period 19^7-1960. It is instructive first to divide the period
into three parts 19V7-1953, 1953-1957 and 1957-1960. The last year
of each of these periods includes the turning point at which a
cyclical increase in unemployment started. For these periods we
compare the average annual percentage rate of growth of (l) the
non-institutional population Ik years of age and over; (2) the
civilian labor force; and (3) total civilian employment.
u

Periods

Average Annual Percentage Rate of Increase
Non-inst.
Civilian
population
labor
Ik yrs. & over
force
Employment

191*7-53
i.i
1.0
1.2
1953-57
1.1
1.6
1.2
1957-60
1.2
1.1
.7
1/ Data for Alaska and Hawaii are excluded from the i960 figures
in calculating the average annual rates of change to make them
comparable with the earlier years.




15
The figures show that the population and the labor force grew at
roughly equivalent rates on the average, except for the middle period
when civilian labor force growth accelerated following the Korean
war. Employment kept pace with this growth in the earlier period
but after 1957 employment has grown more slowly. In interpreting
these facts, we must remember that 1957-1960 is still a short period
relatively speaking. If employment had increased at the same rate
as the labor force from 1957 to i960, it would have reached 67.2
million by i960, about 0.8 million higher than the actual average
for that year. The facts indicate, then, that the higher levels
of unemployment in 1959-60 and currently are related to the
slower rate of employment growth relative to the population and the
civilian labor force. This is important information.
Why these things are so and what should be done about them are
important questions. The policy problems aie not easy ones and
there are and will be differences of opinion as to cause and cure.
Neither these statistics nor any others will give clear and simple
answers as to what needs doing, but they are the tools with which
the economic analyst isolates problems so as to find solutions.
No statistical series is perfect and improvements are always in
demand. Larger samples, more frequent results, more detailed
characteristics are some of the possibilities. Reconsideration
of concepts in the light of uses made of the series is always
appropriate. However, the public is not well-served if it is
diverted from consideration of a significant economic symptom
by a denial that it exists. And unfounded suspicion concerning
the reliability of a major statistical series is bound to confuse
present policy and distort consideration of future possibilities.
High level output and economic growth in real terms depend.on fuller
use of all human and material resources available in a free market
economy. Appropriate comparisons with the past are necessary
but current and future efforts should not be limited to what has
been achieved in the past but based on what can be achieved in terms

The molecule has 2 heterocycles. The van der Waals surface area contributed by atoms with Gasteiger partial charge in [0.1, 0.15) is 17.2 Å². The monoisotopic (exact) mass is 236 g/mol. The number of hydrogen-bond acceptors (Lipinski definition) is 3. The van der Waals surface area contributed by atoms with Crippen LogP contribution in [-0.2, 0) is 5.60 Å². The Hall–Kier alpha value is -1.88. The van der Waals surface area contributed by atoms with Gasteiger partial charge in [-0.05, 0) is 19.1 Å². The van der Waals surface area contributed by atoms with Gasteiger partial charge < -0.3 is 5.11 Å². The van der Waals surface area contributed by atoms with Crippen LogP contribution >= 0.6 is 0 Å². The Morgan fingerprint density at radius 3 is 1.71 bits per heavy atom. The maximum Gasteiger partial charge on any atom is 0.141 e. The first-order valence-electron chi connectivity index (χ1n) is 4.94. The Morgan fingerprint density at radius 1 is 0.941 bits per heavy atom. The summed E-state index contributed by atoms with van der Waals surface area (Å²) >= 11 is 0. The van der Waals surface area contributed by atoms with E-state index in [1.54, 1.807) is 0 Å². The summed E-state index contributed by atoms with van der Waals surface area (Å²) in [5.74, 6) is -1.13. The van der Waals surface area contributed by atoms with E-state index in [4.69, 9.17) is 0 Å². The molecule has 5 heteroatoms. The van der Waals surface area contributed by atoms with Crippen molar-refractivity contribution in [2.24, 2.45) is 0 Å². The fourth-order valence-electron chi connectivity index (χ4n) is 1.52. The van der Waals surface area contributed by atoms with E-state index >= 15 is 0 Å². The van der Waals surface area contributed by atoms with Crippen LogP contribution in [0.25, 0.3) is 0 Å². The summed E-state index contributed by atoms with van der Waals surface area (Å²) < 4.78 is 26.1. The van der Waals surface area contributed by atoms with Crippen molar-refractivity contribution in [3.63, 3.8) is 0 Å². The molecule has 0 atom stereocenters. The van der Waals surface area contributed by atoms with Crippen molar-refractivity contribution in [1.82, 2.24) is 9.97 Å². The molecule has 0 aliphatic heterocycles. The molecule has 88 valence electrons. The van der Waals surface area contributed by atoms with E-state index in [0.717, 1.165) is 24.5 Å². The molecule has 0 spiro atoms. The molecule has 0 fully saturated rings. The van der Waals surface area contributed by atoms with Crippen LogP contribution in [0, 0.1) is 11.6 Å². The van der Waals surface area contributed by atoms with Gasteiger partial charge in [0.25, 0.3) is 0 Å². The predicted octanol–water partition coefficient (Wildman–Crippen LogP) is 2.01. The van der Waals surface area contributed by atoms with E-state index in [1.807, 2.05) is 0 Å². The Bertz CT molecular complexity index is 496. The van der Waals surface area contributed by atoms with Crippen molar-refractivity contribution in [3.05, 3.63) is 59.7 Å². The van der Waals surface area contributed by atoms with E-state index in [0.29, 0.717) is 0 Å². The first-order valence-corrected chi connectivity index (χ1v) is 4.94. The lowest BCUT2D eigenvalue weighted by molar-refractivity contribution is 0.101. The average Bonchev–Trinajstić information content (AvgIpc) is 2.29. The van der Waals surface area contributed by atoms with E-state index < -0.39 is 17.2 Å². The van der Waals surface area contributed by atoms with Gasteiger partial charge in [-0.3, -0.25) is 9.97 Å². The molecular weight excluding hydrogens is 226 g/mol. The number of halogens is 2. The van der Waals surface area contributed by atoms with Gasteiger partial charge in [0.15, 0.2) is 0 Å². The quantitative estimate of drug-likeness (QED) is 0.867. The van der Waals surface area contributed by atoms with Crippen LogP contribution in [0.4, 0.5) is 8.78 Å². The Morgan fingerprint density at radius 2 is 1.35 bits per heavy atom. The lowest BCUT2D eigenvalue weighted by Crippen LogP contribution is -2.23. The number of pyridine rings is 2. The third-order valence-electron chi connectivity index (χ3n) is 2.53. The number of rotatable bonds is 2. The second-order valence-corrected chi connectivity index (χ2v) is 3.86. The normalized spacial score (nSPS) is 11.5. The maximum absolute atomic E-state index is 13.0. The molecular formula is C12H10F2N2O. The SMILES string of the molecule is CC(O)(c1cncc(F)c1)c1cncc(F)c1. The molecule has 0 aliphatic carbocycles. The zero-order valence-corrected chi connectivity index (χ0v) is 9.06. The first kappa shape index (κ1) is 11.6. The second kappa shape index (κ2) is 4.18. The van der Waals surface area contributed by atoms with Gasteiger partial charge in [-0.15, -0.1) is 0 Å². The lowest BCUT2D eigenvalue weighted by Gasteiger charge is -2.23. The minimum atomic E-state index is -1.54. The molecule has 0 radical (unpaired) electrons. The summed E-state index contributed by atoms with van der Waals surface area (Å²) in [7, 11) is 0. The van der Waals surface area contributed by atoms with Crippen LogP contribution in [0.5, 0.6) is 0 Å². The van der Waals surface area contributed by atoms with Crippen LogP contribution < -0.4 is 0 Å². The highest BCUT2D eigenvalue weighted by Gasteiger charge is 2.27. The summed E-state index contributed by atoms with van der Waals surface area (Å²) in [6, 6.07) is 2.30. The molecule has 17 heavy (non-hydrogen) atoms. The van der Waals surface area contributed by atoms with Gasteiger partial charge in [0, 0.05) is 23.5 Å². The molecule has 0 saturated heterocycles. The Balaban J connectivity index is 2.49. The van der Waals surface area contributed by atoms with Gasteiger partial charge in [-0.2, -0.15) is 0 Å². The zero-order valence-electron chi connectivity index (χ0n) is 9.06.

of the current and future resource availability. The MRLF series,
with related population information, is an important guide to
measuring the availability and utilization of present and future
manpower resources.




16
A LITTLE BACKGROUND
The Monthly Report on the Labor Force was developed under Work
Projects Administration auspices toward the end of the Great
Depression in order to provide the administration with estimates
of the probable work force with which the W.P.A. would have to
contend and some measure of whether progress was being made in
reducing the number of unemployed.
At that time, a variety of conflicting estimates of unemployment
were made, none of them based on direct enumeration. Earlier
attempts to count the unemployed had been sporadic and largely
unsuccessful. The series covering the decade of the thirties,
now generally accepted as most consistent with the MRLF and
available only on an annual basis, was reconstructed after the
fact from other sources using MRLF concepts as far as possible.
This series is the best available for that period, and is
published to provide a continuous historical record but should
be taken only to represent general magnitudes of unemployment. It
is not based on a direct enumeration.
In 19^0, the Office of Statistical Standards of the Bureau of the
Budget began an examination of the W.P.A. survey to determine if
this were just "another set of numbers11 or whether the survey, which
was breaking new statistical ground, was technically adequate and
should be published. When it became clear that the days of the W.
P.A. were numbered, the Bureau also looked into the question of
which permanent government agent might most appropriately continue
the survey. After this review, it was decided that the survey
should be continued and that the Bureau of the Census was the most
appropriate agency for undertaking the work. At the same time, the
widespread interest of other government agencies and the public were
recognized by the establishment of an interagency committee, under
the leadership of the Office of Statistical Standards of the Bureau
of the Budget, to resolve any major issues affecting the survey in